This text brings Deaf people to the forefront of the discussions about what constitutes quality interpreting services, revealing multiple strategies that will improve an interpreter's performance and enhance access for Deaf consumers.
As the ASL-English interpreting field has become professionalized, there is a growing disconnect between interpreters and the Deaf consumers they serve. Whereas interpreting used to be a community-based practice, the field is growing into a research-based profession that begins in a classroom rather than in the Deaf community. Despite the many gains being made in the interpreting services profession, with an emphasis on the accuracy of the interpreted work, the perspectives of Deaf individuals are rarely documented in the literature. Opportunities for enhanced participation and full inclusion need to be considered in order for Deaf people to best represent themselves to the hearing, nonsigning public as competent and intelligent individuals.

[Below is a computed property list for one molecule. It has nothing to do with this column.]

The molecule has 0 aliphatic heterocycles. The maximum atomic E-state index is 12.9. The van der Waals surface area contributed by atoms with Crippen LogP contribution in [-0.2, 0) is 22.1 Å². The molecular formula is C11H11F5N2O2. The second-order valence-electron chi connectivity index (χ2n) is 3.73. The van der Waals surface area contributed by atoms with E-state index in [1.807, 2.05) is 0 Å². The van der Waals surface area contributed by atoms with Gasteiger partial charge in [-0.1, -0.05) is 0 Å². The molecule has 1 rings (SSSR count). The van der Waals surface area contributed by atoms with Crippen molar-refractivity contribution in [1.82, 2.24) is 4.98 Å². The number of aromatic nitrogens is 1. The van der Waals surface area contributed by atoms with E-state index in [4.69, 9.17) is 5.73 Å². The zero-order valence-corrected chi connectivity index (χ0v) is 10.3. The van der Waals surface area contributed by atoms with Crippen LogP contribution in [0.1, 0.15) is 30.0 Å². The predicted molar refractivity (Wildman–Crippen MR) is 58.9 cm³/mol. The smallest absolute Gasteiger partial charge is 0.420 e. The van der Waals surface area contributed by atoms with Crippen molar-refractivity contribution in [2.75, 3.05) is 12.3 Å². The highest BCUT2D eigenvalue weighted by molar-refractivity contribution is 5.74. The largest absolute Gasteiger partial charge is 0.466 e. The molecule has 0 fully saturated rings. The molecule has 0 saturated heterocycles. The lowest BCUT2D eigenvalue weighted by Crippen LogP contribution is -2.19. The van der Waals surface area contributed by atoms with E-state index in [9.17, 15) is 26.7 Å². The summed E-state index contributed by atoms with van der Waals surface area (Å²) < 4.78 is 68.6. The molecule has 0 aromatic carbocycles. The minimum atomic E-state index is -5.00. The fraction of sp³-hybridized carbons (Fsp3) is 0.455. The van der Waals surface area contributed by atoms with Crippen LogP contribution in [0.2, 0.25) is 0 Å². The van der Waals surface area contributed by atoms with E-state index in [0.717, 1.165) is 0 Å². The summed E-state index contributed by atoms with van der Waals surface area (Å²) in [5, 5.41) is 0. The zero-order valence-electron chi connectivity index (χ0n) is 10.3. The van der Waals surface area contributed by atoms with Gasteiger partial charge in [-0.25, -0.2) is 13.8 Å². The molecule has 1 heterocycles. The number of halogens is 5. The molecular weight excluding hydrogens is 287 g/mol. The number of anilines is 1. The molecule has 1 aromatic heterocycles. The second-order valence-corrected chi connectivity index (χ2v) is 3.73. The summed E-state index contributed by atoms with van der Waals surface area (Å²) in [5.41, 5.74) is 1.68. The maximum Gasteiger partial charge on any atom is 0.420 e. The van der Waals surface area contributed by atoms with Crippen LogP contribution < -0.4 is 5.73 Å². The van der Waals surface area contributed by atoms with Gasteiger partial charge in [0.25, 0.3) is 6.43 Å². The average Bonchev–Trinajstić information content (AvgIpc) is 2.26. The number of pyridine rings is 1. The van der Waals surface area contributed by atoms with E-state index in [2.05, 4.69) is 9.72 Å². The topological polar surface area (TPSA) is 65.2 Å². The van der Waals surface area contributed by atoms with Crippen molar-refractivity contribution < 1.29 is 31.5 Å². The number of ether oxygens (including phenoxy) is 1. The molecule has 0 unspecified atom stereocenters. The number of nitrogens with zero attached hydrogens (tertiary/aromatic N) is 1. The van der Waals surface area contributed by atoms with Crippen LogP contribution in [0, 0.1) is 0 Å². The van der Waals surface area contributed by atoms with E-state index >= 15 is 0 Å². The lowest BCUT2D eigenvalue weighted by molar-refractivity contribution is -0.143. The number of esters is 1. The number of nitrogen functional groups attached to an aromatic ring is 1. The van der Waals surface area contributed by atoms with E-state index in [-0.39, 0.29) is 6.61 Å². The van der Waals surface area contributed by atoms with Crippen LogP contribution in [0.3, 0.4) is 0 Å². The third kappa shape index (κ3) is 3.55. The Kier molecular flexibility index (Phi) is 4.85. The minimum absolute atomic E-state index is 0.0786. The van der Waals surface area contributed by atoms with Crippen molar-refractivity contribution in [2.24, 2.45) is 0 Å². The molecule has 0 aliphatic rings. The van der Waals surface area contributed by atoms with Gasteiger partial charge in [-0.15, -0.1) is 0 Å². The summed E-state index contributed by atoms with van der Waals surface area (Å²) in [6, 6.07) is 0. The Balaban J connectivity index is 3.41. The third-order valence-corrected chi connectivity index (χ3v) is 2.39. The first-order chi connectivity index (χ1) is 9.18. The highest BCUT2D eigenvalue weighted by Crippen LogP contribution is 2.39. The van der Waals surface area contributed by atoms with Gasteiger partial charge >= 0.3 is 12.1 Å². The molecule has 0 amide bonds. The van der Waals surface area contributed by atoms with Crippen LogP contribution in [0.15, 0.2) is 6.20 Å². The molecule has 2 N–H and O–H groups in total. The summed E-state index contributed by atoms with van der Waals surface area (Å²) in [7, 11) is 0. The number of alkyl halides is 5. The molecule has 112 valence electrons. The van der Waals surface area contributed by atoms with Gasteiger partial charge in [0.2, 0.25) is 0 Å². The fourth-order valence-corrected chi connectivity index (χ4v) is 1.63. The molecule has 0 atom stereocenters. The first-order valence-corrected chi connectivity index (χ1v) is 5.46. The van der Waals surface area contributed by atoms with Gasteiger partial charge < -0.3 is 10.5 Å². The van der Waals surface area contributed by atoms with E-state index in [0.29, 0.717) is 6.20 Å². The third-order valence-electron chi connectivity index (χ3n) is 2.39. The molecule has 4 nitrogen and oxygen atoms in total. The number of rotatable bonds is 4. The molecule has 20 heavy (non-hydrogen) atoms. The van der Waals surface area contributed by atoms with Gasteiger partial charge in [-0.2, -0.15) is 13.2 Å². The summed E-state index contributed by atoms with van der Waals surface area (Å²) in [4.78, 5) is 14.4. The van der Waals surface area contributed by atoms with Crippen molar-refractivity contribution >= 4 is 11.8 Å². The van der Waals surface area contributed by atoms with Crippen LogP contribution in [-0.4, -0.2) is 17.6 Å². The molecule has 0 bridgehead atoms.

Deaf Eyes on Interpreting brings Deaf people to the forefront of the discussions about what constitutes quality interpreting services. The contributors are all Deaf professionals who use interpreters on a regular basis, and their insights and recommendations are based on research as well as on personal experiences. These multiple perspectives reveal strategies to maximize access to interpreted work and hearing environments and to facilitate trust and understanding between interpreters and Deaf consumers. Interpreter educators, interpreting students, professional interpreters, and Deaf individuals will all benefit from the approaches offered in this collection.
Thomas K. Holcomb is a professor of Deaf Studies at Ohlone College in Fremont, CA.
David H. Smith is an associate professor and director of the Center on Deafness at the University of Tennessee, Knoxville.
"This book will be an extremely valuable resource for interpreters-in-training and those who do not have much contact with members of the deaf community. The book engages in a crucial discussion of disempowerment, shared experiences, trust issues, ADA, professionalism, discourse, cultural sensitivity, and understanding through Deaf eyes."— Byron W. Bridges, Journal of Deaf Studies and Deaf Education